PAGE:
For the past few years, we have been celebrating Female Geoscientists Day and Earth Science Week by bringing you a few stories on some of the women who contribute to learning about our wonderful home-Mother Earth. Today, we would like to introduce to you a wonderful physical scientist, Yolanda Roberts. We hope you learn a bit from Dr. Roberts and feel the same inspiration we did when we interviewed her! To learn more about the celebration, click here or here in Spanish.
How did you discover your passion for Earth Science?
My family moved to Virginia from New England when I was 10, and every summer, I was afraid of the thunderstorms that would roll through. Concerned that the thunderstorms would spawn tornadoes, I kept The Weather Channel on all day. Eventually I became interested in the weather happening all over the country, how meteorologists on TV talked about it, and the meaning of all the cool weather maps. My curiosity was piqued! I wanted to know more about how meteorologists did their job, which led to my exploring other areas of atmospheric science.
What do you enjoy most about what you do?
I get excited when I talk to colleagues about what I do because it helps me to hear about the relevance of my work. I am encouraged by positive (and constructive critical) feedback from interested scientists, especially mid- to late-career scientists who have a solid big picture of the important questions within my field.
What inspired you to work in this field?
The summer after my junior year of college, I had an internship at Lockheed Martin Corporation. My first assignment was to work with the algorithm that determined ocean currents from satellite measurements. Although I had learned about Earth remote sensing in class, this was my first taste of working with and understanding the details of how a physical variable was determined from satellite measurements. I was fascinated that scientists had discovered a way to map ocean currents from space! This fascination encouraged me to learn about what other physical variables in Earth’s climate system we can learn about using satellite measurements. Even though I understand the details of some of these algorithms now, I still find it amazing that we can learn so much about our physical world from satellite measurements.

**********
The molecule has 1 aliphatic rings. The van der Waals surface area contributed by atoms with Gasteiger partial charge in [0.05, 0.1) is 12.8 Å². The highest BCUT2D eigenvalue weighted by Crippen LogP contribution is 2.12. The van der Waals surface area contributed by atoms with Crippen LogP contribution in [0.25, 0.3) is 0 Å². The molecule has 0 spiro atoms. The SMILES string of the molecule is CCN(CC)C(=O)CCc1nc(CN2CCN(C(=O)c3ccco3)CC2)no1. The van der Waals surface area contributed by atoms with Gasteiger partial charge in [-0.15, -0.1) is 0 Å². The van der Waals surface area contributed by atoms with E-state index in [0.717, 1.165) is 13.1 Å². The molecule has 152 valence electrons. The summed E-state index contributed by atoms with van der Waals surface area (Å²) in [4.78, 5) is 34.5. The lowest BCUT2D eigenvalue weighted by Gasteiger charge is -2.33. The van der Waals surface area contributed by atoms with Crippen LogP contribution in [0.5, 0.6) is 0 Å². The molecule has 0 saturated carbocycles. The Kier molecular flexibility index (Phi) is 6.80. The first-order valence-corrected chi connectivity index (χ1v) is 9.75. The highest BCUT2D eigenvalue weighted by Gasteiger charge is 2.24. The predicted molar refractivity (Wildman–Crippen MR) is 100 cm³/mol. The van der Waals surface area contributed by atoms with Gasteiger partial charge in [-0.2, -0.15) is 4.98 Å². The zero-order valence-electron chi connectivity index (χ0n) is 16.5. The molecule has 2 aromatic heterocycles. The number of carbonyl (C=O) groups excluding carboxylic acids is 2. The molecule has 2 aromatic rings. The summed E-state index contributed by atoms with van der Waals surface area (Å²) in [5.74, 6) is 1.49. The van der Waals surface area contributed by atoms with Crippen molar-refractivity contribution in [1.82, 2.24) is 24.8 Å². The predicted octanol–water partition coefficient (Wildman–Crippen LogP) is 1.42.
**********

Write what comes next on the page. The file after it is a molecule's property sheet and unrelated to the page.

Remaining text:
Where do you work and do you remember what it was like on your first day of work?
I am a physical research scientist in the Science Directorate at the NASA Langley Research Center. I was nervous and excited on my first day of work! Before I started working at Langley, I had the opportunity to work with and get to know some of my new colleagues since we were working on the same project together. Because of this, I already knew many of my new colleagues on my first day, and it was great to be welcomed into my new working environment by people I already knew and respected.
This year’s theme for Earth Science Week is Mapping Our World, how would you describe the role of mapping technologies (images, maps and visualizations) in your work?
One of my main research interests focuses on what we can learn from Earth-reflected sunlight about how and why Earth’s climate is changing. Different regions of the Earth have been changing in a variety of ways. I have been interested in overlaying my results on maps of the Earth so that I can learn about how regional changes of physical variables in different regions (e.g. clouds over the ocean or over land, vegetation in the Amazon, sea ice extent in the Arctic, etc.) have been changing over time and are manifested in measurements of reflected sunlight.
What are some of the most important lessons you have learned in your life?
Find what you love and stick to it! Even what you love to do isn’t always fun or easy at every single moment, so if that foundation is there, even during the more difficult moments you can remind yourself why you’re enduring the temporary struggle.
What do you consider your greatest accomplishment?